One of England's most distinguished singers, Anthony Rolfe-Johnson was a student of Ellis Keeler at the Guildhall School of Music in London, and later of Vera Rosza. He gained experience singing in the chorus and appearing in small roles at the Glyndebourne Festival between 1972 and 1976. In 1973 he made his formal operatic debut with the English Opera Group in Iolante. In 1978 he made his first appearance with the English National Opera in London as Don Ottavio.
Anthony Rolfe-Johnson's schedule included concerts with the major orchestras and festivals in UK and in the leading European capitals. In America, he has sung with the Chicago Symphony Orchestra under Georg Solti, the Boston Symphony under Seiji Ozawa, the New York Philharmonic Orchestra under Rostropovitch, and the Cleveland Orchestra under Simon Rattle. Conductors with whom he worked also include Carlo Maria Giulini, Nikolaus Harnoncourt, Rostdestvensky, John Eliot Gardiner, Tennstedt, Pierre Boulez, Kurt Masur, Bernard Haitink and Claudio Abbado.
Anthony Rolfe-Johnson had a vast range of recordings to his name, reflecting his worldwide reputation as an interpreter of J.S. Bach, George Frideric Handel, Haydn, Mozart and Benjamin Britten. He has been acclaimed for his recordings of the great G.F. Handel oratorios, the Evangelist in both the St John Passion (BWV 245) and the St Matthew Passion (BWV 244), and many award-winning recordings including Haydn's Die Jahreszeiten and Die Schöpfung, Mozart's Die Zauberflöte, Idomeneo and La Clemenza di Tito, and B. Britten's War Requiem. He recorded the title roles in Oedipus Rex under Welser-Möst for EMI, in Samson under Nikolaus Harnoncourt for Teldec and in Peter Grimes under Bernard Haitink for EMI; Tom Rakewell (The Rake's Progress) under Seiji Ozawa for Philips; Florestan under Charles Mackerras for Telarc and Captain Vere (Billy Budd) under Kent Nagano for Erato.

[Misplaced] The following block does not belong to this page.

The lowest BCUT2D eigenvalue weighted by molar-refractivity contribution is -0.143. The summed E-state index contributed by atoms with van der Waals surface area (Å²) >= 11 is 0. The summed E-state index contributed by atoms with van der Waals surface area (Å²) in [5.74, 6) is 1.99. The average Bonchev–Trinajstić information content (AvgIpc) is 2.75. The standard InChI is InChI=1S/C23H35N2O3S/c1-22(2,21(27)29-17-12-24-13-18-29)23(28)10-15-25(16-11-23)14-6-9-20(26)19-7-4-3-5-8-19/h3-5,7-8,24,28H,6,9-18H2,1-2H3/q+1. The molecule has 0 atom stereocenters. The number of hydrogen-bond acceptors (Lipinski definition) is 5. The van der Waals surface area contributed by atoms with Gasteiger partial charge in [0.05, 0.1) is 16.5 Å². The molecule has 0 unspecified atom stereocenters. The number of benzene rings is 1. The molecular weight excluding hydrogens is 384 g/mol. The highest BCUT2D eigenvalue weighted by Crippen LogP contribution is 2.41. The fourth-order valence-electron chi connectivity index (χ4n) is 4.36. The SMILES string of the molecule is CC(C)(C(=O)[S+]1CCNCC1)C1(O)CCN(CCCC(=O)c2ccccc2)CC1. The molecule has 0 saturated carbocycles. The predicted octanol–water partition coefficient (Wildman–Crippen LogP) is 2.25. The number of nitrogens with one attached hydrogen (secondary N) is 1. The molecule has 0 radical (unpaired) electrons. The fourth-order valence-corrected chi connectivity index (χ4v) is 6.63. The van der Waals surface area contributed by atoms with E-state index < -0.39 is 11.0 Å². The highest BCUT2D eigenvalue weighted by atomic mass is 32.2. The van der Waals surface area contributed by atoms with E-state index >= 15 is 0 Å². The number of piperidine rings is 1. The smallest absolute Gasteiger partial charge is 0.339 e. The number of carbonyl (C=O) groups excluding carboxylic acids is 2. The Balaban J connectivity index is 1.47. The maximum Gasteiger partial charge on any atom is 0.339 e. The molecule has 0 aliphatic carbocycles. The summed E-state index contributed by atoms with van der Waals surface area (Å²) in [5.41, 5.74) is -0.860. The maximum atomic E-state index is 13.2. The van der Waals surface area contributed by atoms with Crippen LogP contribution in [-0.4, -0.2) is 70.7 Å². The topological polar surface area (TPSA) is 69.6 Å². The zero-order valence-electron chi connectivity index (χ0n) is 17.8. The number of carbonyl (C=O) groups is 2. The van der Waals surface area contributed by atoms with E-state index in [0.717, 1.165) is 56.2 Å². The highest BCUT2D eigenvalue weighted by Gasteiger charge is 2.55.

Anthony Rolfe-Johnson appeared with all the major opera companies in Britain since his debut at the Glyndebourne Festival as Fenton (Falstaff); he sang Albert Herring for the English Opera Group; Don Ottavio, Tamino, Ferrando and Belmonte, Essex (Gloriana), the Male Chorus (The Rape of Lucretia, Florestan, and the title roles in Monteverdi's Ulysses and Orfeo for the English National Opera; Jupiter (Semele) and Oronte (Alcina) for the Royal Opera House, Covent Garden. At the Monnaie in Brussels he sang his first Pelléas; at La Scala, Milan, the title role in Mozart's Lucio Silla and he was a regular guest with the Netherlands Opera with whom he travelled to New York to sing the title role in Il ritorno d'Ulisse in patria.
Anthony Rolfe-Johnson sang his first Aschenbach in 1983 in a joint production of B. Britten's Death in Venice, mounted by the Geneva Opera and Scottish Opera, and he has subsequently sung the role at the Metropolitan Opera New York. In 1991 he sang Idomeneo at the Salzburg Festival under Seiji Ozawa, at the Vienna State Opera under Nikolaus Harnoncourt and the Metropolitan Opera, New York under James Levine. In 1994 he sang his first Peter Grimes on stage, with Scottish Opera, at the Glyndebourne Festival, and then at the Metropolitan Opera New York. In 1996 he made his Paris Opera debut as Idomeneo. He recently appeared as Don Ottavio at Covent Garden, Tito at the Metropolitan Opera, New York, and Peter Grimes in Munich. Future engagements include the Missa Solemnis with the Berlin Phiharmonic Orchestra under James Levine and with the New York Philharmonic Orchestra under Kurt Masur. Future operatic engagements include Peter Grimes in Tokyo and at the Savonlinna Festival, Ulisse in Amsterdam and Peter Quint in Brussels.
Anthony Rolfe-Johnson was a founder member of Graham Johnson's The Songmakers' Almanac.
Anthony Rolfe-Johnson was awarded a CBE in the 1992 Queen's Birthday Honours. After a long battle with Alzheimer's he died in London in July 2010, at the age of 69.